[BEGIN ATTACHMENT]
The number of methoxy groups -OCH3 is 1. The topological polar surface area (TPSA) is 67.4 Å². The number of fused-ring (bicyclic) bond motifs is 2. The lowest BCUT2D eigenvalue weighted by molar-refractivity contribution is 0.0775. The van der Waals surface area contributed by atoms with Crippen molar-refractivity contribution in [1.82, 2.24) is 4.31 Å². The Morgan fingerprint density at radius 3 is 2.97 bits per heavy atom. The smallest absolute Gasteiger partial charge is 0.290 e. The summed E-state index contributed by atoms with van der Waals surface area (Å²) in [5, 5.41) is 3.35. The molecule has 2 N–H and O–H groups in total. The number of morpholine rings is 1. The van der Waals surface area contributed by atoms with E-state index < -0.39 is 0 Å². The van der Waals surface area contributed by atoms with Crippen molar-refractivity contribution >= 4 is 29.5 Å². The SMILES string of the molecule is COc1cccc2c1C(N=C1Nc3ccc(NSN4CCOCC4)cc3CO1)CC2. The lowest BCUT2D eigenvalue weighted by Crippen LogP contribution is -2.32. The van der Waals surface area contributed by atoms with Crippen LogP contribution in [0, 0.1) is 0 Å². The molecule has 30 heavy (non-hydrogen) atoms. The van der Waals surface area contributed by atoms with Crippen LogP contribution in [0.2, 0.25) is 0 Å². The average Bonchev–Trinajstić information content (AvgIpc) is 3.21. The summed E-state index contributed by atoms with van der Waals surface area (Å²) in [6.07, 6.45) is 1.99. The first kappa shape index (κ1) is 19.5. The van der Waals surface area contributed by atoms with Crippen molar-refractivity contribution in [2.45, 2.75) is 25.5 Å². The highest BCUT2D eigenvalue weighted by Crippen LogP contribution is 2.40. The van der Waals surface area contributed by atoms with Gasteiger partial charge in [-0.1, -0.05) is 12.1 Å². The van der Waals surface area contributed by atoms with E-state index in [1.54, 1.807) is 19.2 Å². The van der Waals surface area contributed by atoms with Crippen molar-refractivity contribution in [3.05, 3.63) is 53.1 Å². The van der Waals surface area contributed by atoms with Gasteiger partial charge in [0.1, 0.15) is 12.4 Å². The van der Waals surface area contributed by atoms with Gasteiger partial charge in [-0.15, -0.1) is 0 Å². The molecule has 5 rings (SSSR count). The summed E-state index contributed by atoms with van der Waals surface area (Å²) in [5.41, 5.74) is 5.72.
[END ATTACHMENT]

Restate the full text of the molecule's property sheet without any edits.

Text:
The number of methoxy groups -OCH3 is 1. The topological polar surface area (TPSA) is 67.4 Å². The number of fused-ring (bicyclic) bond motifs is 2. The lowest BCUT2D eigenvalue weighted by molar-refractivity contribution is 0.0775. The van der Waals surface area contributed by atoms with Crippen molar-refractivity contribution in [1.82, 2.24) is 4.31 Å². The Morgan fingerprint density at radius 3 is 2.97 bits per heavy atom. The smallest absolute Gasteiger partial charge is 0.290 e. The summed E-state index contributed by atoms with van der Waals surface area (Å²) in [5, 5.41) is 3.35. The molecule has 2 N–H and O–H groups in total. The number of morpholine rings is 1. The van der Waals surface area contributed by atoms with E-state index < -0.39 is 0 Å². The van der Waals surface area contributed by atoms with Crippen molar-refractivity contribution >= 4 is 29.5 Å². The SMILES string of the molecule is COc1cccc2c1C(N=C1Nc3ccc(NSN4CCOCC4)cc3CO1)CC2. The lowest BCUT2D eigenvalue weighted by Crippen LogP contribution is -2.32. The van der Waals surface area contributed by atoms with Crippen LogP contribution in [0, 0.1) is 0 Å². The molecule has 30 heavy (non-hydrogen) atoms. The van der Waals surface area contributed by atoms with Crippen LogP contribution in [0.2, 0.25) is 0 Å². The average Bonchev–Trinajstić information content (AvgIpc) is 3.21. The summed E-state index contributed by atoms with van der Waals surface area (Å²) in [6.07, 6.45) is 1.99. The first kappa shape index (κ1) is 19.5. The van der Waals surface area contributed by atoms with Crippen molar-refractivity contribution in [2.45, 2.75) is 25.5 Å². The highest BCUT2D eigenvalue weighted by Crippen LogP contribution is 2.40. The van der Waals surface area contributed by atoms with Gasteiger partial charge in [-0.1, -0.05) is 12.1 Å². The van der Waals surface area contributed by atoms with E-state index in [1.54, 1.807) is 19.2 Å². The van der Waals surface area contributed by atoms with Crippen molar-refractivity contribution in [3.05, 3.63) is 53.1 Å². The van der Waals surface area contributed by atoms with Gasteiger partial charge in [0.1, 0.15) is 12.4 Å². The van der Waals surface area contributed by atoms with Gasteiger partial charge in [-0.15, -0.1) is 0 Å². The molecule has 5 rings (SSSR count). The summed E-state index contributed by atoms with van der Waals surface area (Å²) in [5.41, 5.74) is 5.72.